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An Interview with Gabby Farina, Herencia Crowdsourcing Intern

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A headshot of Gabby Farina wearing a gray sweatshirt with Wesleyan University in red text on the front.
Gabby Farina, an intern working on transcribing the Herencia: Centuries of Spanish Legal Documents crowdsourcing campaign. [Photo provided by Gabby Farina]
Today’s interview is with Gabby Farina, an intern working on transcribing the Herencia: Centuries of Spanish Legal Documents crowdsourcing campaign at the Law Library of Congress

Describe your background

I grew up in southeastern Pennsylvania where I spent a lot of time in high school organizing voter registration drives, working the polls during elections, and fostering dogs. Now I attend a small liberal arts college in Connecticut and am spending the summer interning at the Law Library of Congress and the Philadelphia Museum of Art. In my free time I enjoy reading, painting with gouache, walking my dogs, and playing the cello.

What is your academic/professional history?

I’m currently a rising junior at Wesleyan University in Connecticut where I’m studying art history and English. At Wesleyan I work as an intern at the Ezra and Cecile Zilkha Gallery, I am a course assistant for the orchestra, and serve on the English majors committee. My primary area of interest is art and architecture from Islamic Spain, but I have also spent a lot of time studying medieval art and British literature. After getting a bachelor’s degree in art history and English at Wesleyan, I hope to work at an art gallery in a research position where I can examine the socio-political implications of art and architecture in Islamic Spain. The Library of Congress has provided me with the opportunity to think more about the legal trends occurring throughout Spanish history and about the influence religion plays in social and cultural aspects of society.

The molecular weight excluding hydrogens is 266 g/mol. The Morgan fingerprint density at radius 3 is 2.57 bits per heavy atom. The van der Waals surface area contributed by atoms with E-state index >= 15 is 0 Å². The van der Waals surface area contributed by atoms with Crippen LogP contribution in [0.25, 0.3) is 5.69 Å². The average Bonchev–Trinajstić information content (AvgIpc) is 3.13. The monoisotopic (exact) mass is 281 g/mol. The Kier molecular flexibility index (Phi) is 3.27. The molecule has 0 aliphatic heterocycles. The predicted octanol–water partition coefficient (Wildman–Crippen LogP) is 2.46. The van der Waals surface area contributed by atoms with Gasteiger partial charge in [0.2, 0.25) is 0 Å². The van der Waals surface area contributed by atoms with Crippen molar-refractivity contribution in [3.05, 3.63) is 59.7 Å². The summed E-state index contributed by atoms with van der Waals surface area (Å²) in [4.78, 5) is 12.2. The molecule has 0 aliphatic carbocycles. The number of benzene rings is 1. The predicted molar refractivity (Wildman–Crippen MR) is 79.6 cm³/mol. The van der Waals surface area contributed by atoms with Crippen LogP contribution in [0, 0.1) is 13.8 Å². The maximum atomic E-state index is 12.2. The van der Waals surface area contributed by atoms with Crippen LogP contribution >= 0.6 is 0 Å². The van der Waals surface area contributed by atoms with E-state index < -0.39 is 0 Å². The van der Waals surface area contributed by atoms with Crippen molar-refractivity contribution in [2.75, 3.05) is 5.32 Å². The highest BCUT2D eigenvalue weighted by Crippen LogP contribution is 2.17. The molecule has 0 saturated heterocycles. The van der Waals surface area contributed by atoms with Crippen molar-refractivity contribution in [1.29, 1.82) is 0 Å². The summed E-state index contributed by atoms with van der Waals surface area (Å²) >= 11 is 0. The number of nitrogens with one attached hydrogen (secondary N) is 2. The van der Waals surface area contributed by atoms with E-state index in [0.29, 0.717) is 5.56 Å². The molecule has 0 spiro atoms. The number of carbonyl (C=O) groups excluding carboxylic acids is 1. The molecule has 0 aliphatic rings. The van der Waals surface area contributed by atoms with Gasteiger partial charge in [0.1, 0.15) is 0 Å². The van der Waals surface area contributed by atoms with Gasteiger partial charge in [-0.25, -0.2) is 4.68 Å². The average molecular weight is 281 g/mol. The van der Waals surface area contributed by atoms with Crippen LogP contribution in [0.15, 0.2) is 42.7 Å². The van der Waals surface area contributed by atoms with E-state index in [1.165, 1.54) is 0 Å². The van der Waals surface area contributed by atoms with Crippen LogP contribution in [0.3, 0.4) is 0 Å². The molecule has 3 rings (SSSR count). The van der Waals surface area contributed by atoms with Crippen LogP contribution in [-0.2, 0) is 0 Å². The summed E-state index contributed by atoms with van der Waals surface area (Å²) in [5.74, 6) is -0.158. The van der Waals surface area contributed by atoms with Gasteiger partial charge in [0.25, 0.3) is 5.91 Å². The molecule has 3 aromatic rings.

How would you describe your job to other people?

In this position I am responsible for exploring, transcribing, and reviewing a collection of Spanish legal documents whose subject matter ranges from domestic relations to criminal cases. The collection has texts in Spanish, Catalan, and Latin, and has illuminated a lot about life in 15th-19th century Spain.

Why did you want to work at the Library of Congress?

As a half-Cuban woman, much of my identity has been shaped by Cuban art and culture, but not many of my studies have provided me with the opportunity to explore Spanish history in a formal setting. By working on the Herencia Crowdsourcing Campaign I was given the opportunity to explore my passion for history, surround myself with Spanish culture, and have engaging conversations with my peers about these legal documents.

What is the most interesting fact you’ve learned about the Law Library of Congress?

My most interesting find has probably come from looking at the use of marginalia in these texts. As someone who has spent time studying medieval manuscripts, I was very interested to see how marginalia was employed in Spanish legal documents–and in these documents, I have discovered a lot of interesting diagrams, notations, and marks. Looking at how people have interacted with these texts over the years can help contemporary viewers understand how these documents have been employed and appreciated.

What’s something most of your co-workers do not know about you?

I grew up in between the mushroom and Amish capitals of the world (Kennett Square and Lancaster, PA)!

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